a result of the imposition of NOx emission standards on new motor vehicles (see Chapter 4) and then inched upward for the remainder of the 1980s.
Acid rain gradually emerged as a serious environmental concern in the late 1970s. A growing body of scientific evidence had accumulated that documented the deleterious impacts of acid rain on ecosystems, aquatic life, and property, particularly in regions where soils are acidic, such as eastern Canada and the northeastern United States. Pressure for remedial action began to build from environmental groups and officials from the northeastern states most affected by acid rain. The Canadian government also began to pressure the United States, claiming that its ecosystems were being damaged from the transport of acid rain precursors from the United States.
In response, Congress created the National Acid Precipitation Assessment Program (NAPAP) in 1980 to study the impacts of acid deposition, recommend if emission controls were needed to mitigate these impacts and, if so, the magnitude of the emission reductions needed (see Box 2-1). Ten years
The National Acid Precipitation Assessment Program (NAPAP) was established by Congress to study the impacts of acid deposition, recommend if emission controls were needed to mitigate these impacts, and, if so, the magnitude of the emissions reductions needed.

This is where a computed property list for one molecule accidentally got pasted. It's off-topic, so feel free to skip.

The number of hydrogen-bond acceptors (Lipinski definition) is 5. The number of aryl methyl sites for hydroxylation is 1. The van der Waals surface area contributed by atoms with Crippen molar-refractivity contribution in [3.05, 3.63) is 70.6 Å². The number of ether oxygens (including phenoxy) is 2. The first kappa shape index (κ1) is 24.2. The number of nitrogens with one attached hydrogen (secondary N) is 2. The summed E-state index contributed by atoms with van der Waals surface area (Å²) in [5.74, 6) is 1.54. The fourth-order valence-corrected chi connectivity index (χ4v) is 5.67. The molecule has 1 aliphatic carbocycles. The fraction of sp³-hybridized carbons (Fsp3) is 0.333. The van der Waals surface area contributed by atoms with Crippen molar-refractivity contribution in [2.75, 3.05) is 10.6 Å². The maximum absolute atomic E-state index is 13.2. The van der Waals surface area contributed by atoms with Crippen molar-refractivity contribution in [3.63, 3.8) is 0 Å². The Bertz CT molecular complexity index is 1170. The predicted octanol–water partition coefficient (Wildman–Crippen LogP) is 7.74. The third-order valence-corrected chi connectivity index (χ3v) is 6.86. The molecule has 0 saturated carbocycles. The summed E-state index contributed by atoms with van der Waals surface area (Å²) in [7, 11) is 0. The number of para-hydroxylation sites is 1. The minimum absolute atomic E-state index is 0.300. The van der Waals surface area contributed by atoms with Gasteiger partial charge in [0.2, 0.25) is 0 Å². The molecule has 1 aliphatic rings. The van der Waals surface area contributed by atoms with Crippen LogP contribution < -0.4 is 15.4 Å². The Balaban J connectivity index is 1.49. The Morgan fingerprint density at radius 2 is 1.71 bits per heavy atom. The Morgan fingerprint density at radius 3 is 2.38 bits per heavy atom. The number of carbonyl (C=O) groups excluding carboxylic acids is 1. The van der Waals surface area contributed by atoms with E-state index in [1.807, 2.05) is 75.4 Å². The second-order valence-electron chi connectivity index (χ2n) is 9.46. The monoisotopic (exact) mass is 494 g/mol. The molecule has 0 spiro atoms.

A major endeavor of NAPAP was the development of the regional acid deposition model (RADM) (Chang et al. 1987), a state-of-the-science 3-dimensional grid model capable of simulating the physical and chemical processes leading to the formation and deposition of acidic speciesa (NAPAP, 1991a). Model development started in 1983 and its application was completed in the early 1990s. The model (together with similar tools like the ADOM model developed for Canada) provided important insights into the source-receptor relationships of the acid deposition problem in the United States. However, these modeling exercises (together with the rest of the synthesis of the acid deposition research) came to fruition very close to the time of the completion of the CAA Amendments of 1990 and appear to have played a minor role in the development of the acid rain provisions in the 1990 Amendments. Instead it appears that a complex set of technological, legal, and political considerations played the most critical roles in shaping the emission targets for the acid rain program in the 1990 Amendments. These other considerations included the technological and economic feasibility of reducing emissions as well as the need to reach consensus on a regionally and politically divisive issue.